• Vaccinated close contacts are required to wear a well-fitting mask for 10 days from the most recent date of close contact with a COVID-19 positive individual
  • Taking a COVID-19 test is recommended on or after the 5th day since exposure
  • If symptoms develop, stay home, notify CSP Contact Tracing ( and pursue a COVID-19 test


  • individuals who have not received any vaccination doses
  • individuals who had Johnson & Johnson single dose vaccination over 2 months ago and have not had a booster shot
  • individuals who had Moderna/Pfizer second shot vaccination over 6 months ago and have not had a booster shot


  • individuals should quarantine for 5 days following date of exposure (Exposure Date = Day 0)
  • may return if asymptomatic following a short health assessment (3 questions) emailed from Contact Tracing Team on Return to Campus date at 10 a.m.
  • must wait for official clearance notice following health assessment submission to leave quarantine space and return to campus
  • must wear a well-fitting mask, required through 10 days since exposure date per CDC guidelines (date will be provided in communications from Contact Tracing)
  • individuals who are unable or unwilling to wear a well-fitting mask following an asymptomatic 5-day quarantine should quarantine for the full 10 days
  • Do not go places you are unable to wear a mask around others in the 10-day recovery period (such as restaurants, gyms unless you can mask and avoid eating/drinking around others)
  • continue to monitor symptoms through 10 days post-exposure
  • if you develop symptoms, please stay home, pursue a COVID-19 test and notify Contact Tracing by email (
  • testing is recommended on the 5th day of quarantine, but not required

SOURCE: (updated Jan. 4, 2022)

CSP Extends Leadership Roles for Several Senior Leaders

Concordia University, St. Paul is pleased to announce expanded roles for several proven members of our faculty and administration. These new roles and promotions directly support CSP’s commitment to delivering focused, career-relevant academic programming for our students and supporting long-term growth plans for the university. 

Each individual listed below has shown exceptional talent and leadership in their roles to help make CSP the great university that it is today. The following new roles take effect January 3, 2022. CSP’s leadership team will provide support to help ensure seamless transitions as certain functions will be better aligned within the organization.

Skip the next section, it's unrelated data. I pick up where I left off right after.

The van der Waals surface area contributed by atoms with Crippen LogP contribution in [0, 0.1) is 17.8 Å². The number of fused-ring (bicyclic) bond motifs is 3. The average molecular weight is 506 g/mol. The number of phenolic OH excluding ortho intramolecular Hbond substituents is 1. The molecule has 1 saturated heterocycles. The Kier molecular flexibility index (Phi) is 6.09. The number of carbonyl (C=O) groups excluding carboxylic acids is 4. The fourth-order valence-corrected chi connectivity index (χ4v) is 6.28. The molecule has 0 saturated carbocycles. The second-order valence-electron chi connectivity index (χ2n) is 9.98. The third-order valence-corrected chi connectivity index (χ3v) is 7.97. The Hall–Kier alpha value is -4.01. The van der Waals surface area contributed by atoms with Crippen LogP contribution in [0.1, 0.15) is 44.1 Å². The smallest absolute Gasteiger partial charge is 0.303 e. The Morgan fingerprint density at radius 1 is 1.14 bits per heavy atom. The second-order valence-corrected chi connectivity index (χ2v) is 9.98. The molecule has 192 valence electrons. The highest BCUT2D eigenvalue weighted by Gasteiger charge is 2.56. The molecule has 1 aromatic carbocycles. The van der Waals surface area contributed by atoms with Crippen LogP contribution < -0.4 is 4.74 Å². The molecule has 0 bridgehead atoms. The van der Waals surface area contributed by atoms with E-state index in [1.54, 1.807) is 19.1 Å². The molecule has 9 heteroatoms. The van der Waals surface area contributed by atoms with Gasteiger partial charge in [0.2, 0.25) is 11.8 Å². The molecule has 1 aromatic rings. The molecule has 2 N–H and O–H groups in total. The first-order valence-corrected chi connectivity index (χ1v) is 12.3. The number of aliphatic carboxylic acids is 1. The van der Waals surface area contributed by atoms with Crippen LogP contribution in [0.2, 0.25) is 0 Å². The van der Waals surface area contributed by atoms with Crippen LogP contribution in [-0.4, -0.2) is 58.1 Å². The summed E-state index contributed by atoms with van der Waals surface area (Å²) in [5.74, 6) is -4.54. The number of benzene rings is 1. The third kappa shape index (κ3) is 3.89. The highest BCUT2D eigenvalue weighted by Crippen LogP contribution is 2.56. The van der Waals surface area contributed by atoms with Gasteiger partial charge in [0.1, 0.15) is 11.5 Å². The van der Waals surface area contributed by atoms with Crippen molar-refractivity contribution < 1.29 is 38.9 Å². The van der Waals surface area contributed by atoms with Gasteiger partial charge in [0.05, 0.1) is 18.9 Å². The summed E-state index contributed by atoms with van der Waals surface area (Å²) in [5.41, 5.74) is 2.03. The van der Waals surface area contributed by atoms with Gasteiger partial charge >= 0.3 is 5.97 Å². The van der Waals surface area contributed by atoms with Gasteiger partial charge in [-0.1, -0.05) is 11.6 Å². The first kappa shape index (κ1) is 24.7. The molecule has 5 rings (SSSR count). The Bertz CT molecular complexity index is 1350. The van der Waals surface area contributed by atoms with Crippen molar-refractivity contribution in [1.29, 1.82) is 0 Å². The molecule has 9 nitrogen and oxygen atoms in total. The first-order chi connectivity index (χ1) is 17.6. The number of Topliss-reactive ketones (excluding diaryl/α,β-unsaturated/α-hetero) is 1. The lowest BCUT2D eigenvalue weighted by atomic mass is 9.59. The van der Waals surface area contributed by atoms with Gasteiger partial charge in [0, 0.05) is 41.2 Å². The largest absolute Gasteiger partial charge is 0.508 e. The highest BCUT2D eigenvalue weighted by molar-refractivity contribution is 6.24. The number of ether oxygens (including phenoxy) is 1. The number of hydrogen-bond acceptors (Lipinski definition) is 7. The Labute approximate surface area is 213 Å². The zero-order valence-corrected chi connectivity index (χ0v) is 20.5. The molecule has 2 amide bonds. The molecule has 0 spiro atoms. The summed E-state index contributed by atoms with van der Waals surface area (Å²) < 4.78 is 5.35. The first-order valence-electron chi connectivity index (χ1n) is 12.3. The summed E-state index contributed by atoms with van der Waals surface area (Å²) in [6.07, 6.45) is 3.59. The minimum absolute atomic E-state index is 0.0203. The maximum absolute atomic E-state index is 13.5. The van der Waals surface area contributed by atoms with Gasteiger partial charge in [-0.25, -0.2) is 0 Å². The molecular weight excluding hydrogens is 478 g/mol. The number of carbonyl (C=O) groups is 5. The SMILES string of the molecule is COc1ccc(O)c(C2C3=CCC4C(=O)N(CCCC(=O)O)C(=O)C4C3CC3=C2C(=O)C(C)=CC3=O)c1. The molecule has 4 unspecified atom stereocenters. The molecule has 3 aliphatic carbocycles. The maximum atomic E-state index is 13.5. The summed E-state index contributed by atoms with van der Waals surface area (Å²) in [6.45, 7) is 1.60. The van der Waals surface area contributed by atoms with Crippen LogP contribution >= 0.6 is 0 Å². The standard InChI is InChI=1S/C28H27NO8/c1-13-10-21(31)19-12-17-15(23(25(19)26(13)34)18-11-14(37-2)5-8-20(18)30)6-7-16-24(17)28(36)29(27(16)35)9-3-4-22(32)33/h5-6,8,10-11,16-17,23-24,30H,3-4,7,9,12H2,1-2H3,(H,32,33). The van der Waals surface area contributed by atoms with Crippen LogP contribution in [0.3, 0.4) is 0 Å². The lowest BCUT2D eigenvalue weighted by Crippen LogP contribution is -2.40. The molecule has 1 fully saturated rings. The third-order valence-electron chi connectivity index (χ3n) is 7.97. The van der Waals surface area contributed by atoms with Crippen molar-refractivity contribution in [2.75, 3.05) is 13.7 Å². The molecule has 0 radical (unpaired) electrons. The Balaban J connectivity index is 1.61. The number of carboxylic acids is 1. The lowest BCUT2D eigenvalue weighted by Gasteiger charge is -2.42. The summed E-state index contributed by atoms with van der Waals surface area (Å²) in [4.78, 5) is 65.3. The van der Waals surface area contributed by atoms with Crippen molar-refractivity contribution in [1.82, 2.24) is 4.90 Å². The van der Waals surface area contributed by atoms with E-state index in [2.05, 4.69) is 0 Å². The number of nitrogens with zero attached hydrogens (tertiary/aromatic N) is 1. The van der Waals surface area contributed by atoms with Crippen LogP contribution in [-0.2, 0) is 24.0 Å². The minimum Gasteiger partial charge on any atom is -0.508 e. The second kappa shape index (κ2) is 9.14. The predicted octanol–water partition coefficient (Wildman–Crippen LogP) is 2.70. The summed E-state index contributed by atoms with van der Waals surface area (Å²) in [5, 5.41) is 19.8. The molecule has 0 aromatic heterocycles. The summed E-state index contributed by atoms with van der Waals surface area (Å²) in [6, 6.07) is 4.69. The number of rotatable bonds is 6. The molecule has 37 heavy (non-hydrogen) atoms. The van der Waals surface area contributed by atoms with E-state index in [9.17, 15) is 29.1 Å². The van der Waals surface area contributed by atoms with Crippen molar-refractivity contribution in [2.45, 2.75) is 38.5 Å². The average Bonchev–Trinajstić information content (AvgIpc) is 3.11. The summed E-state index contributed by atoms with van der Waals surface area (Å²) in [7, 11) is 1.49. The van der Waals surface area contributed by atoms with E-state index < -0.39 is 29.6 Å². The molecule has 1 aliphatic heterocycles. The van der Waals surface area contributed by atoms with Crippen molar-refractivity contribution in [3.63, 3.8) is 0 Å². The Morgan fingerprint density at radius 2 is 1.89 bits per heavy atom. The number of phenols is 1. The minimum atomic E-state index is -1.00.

Dr. Katie Fischer is being elevated to Associate Vice President for Academic Affairs and Strategic Program Development.
Katie has been with CSP for more than 11 years, serving most recently as the Dean of the College of Health and Science. In her new role as Associate Vice President of Academic Affairs and Strategic Program Development, Katie will apply her strategic management skills for an even greater impact on the trajectory of CSP, specifically for the nursing and health sciences programming that is expected to grow significantly in the coming years.
With a strong track record of advancing the health sciences-related academic programs, Katie will also serve a critical role in supporting academic program development across CSP. She will collaborate with all stakeholders to advance the academic mission of the university. 

Dr. Mark Koschmann is being elevated to Associate Vice President of Faith and Ministry.
Mark takes on this expanded role, which builds on his leadership at CSP over the past 6 ½ years. Most recently serving as the Chair of the Theology and Ministry department, Mark will provide his expert leadership and support for campus programs that support CSP’s Lutheran identity. Responsibilities will also include serving as a key resource for the entire CSP community while supporting recruitment and retention of LCMS students, leading the Department of Theology and MinistryMInistry, and working with the university pastor to support campus ministry and clubs.
Mark will also continue to represent CSP at important off-campus, church-related events, and foster relationships with churches and schools to continue to build essential relationships with various LCMS constituencies. 

Dr. Sara Kellogg is being elevated to Associate Vice President of Continuing Studies and Strategic Partnerships.
This expanded role for Sara is a natural extension of her 15 years as an emerging leader in the organization, with her most recent role being Director of Continuing Studies and Program Coordinator for the Master of Arts in Education (K-6) Licensure. Sara will lead efforts to develop strategic opportunities related to workforce education, continuing education, and cutting-edge credential and certifications to help advance career value for current students, alumni, and our industry partners.
Sara will collaborate with internal and external groups to identify new offerings CSP can bring to market to drive even greater value from a degree and certifications from Concordia. This will include leading collaborative teams to develop new course offerings and partnerships. 

Jason Rahn is being elevated to Associate Vice President for Student Life and Retention. In this role, Jason will expand on his current role focusing on all aspects of student life at CSP along with student retention. As Associate Vice President, Jason will also work closely with all on-campus groups and external organizations to foster exceptional student experiences at CSP. He will also establish a long-term retention plan to help ensure students stay with CSP through the completion of their degree programs – and potentially beyond.
In addition, Jason will work closely with CSP’s Chief Diversity Officer, Title IX team, behavioral intervention teams, the crisis response team, and CSP’s senior administration to advocate for the needs of students in all aspects of their CSP experience. Jason has been instrumental in cultivating great experiences for CSP students over his 26+ years with the university.